Argentina Gauchos Tour, Recoleta Pictures
What's a trip to Buenos Aires, Argentina without taking in a day trip to a Gauchos Barbecue at an Estancia (ranch), and a walking tour of Recoleta to the market and the tomb of Evita?
And what is this Yerba Mate everyone seems to be sipping? Read on!
Estancia Santa Susana Gaucho barbecue near Pilar Argentina
From downtown Buenos Aires, with a short stop to look around the San Telmo Sunday Market, we headed out Ruta Panamericana then Route 6.The drive from Buenos Aires took us northwest through rolling countryside, where, we were told, "The richest people have weekend houses."
We passed by the Pilar Golf Course, and the El Paso Hotel and Spa, about an hour from Buenos Aires.
We arrived just after noon at this ranch (estancia), to see the Argentina gauchos show.
One and all were welcomed with a cold fruit drink and a crispy empanada.
Argentina Traditional Kitchen Estancia Santa Susana
There's about an hour's free time before the barbecue lunch, when visitors can roam around the Estancia Santa Susana buildings and grounds.
Some opted to take a wagon ride (photo below); Others went to take a closer look at the horses and gauchos.
In one part of the building, this traditional Argentina estancia kitchen was set up, complete with antique cookware.
This free time was an opportunity to chat with visitors from all over the world -- from Europe, Asia, South and Central America, and even from 'home' (Canada).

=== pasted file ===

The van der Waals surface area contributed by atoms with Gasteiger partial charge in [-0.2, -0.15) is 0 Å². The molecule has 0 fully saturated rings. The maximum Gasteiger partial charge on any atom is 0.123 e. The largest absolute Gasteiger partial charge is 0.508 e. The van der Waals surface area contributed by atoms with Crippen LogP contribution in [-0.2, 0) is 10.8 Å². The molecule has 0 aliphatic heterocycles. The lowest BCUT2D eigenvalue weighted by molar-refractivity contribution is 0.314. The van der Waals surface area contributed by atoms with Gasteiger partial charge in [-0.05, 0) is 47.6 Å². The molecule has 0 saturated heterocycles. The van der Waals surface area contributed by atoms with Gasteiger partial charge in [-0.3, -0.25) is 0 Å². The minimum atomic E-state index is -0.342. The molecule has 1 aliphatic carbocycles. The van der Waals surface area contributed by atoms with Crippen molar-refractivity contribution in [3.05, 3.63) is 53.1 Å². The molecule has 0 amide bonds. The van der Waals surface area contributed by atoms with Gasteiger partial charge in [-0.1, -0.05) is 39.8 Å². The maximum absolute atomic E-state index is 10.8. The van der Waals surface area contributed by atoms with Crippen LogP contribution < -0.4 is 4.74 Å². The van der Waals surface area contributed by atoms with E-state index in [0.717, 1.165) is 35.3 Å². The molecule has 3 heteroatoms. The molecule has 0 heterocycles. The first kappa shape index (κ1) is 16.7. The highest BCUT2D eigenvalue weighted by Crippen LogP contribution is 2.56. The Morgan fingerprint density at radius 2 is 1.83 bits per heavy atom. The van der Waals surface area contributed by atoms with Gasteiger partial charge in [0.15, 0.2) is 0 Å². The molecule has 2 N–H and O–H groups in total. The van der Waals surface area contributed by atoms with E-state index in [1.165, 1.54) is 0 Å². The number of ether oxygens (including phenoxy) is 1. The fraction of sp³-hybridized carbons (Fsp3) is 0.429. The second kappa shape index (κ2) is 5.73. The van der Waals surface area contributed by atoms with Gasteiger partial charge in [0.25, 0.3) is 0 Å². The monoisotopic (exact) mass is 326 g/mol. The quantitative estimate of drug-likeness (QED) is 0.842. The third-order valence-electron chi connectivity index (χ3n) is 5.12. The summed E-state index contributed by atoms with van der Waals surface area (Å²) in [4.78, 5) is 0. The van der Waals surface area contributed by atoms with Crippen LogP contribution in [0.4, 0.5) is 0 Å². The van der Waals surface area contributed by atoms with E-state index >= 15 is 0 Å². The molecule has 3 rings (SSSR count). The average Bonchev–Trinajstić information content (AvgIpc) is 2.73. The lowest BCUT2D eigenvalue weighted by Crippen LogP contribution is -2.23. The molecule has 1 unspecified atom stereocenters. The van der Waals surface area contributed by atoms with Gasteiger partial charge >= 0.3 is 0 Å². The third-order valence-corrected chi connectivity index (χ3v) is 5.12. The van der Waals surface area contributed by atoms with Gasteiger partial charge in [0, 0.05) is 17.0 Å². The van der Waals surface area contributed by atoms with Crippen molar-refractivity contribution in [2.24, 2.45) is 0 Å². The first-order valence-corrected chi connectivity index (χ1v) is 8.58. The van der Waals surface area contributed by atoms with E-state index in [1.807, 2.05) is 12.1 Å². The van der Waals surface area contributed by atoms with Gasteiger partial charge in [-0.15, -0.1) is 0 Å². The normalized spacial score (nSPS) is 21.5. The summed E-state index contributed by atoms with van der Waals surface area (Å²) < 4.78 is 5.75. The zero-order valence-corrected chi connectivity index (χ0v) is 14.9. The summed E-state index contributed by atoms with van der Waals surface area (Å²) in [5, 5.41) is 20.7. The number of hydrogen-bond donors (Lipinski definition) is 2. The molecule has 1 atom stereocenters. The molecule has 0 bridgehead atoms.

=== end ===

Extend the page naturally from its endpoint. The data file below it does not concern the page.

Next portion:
Argentina Gauchos Barbecue Tour Near Buenos Aires
The barbecue grills were located in a low roofed shed, with open walls.
Long steel traditional Argentine BBQ pits were filled with racks of cooking meats.
Pork, beef, sausages, veal and more set up a smoky haze, making the room very dark. Smelled delicious, and tasted great!
In my opinion, and I know I am not alone, Argentines make the world's best barbecue.
Tango Show and Dinner at Estancia Santa Susana
Inside the Estancia's large dining room there were by my estimate about 400 seated for barbecue lunch at long rows of tables.
While we dined, tango dancers, singers and musicians kept us entertained with folk songs and traditional music.
Meanwhile, wait staff dressed in traditional gaucho costume and looking very handsome and fit, delivered our meal.
Large bowls of salad, bread, platters of barbecue meat, chicken and ribs (vegetarian options available), and pitchers of beer and wine were brought to the tables.
Argentina Gauchos Show Skills After BBQ Lunch
After a good lunch, a happy crowd made its way to the covered outdoor stadium, where groups of about a dozen riders on horseback performed precision style drills and traditional tests of skill.
To finish off the show, the gauchos treated ladies in the audience to take a horseback ride with them, which occasioned much raucous cheering and laughter.
Pre-Barbecue Wagon Ride for Gaucho tour groups
In the free time before lunch, visitors could take a ride on this wagon, and many did.
The rest of us explored the buildings, or simply sat at tables outdoors and chatted.
There's a lovely house near the parking lot that is used as a museum, but this afternoon, it was closed.
Estancia Santa Susana Gift shop
There's a decent sized gift shop that sells assorted leather goods such belts, handbags, hats, boots and sheepskins.
Instead of leather saddles, the gauchos used sheepskin cushions about 6 inches thick, which struck me as eminently sensible.
Highway Buenos Aires to Pilar Argentina
Heading back to Buenos Aires in mid-afternoon, many of us took the option our driver offered us ::
Rather than returning to our hotels, we could be dropped off at Recoleta, where the Sunday Market would be in full swing.
Most of us chose to do so. Along the highway, I could see cars parked on the grassy medians and verges, usually under a large tree.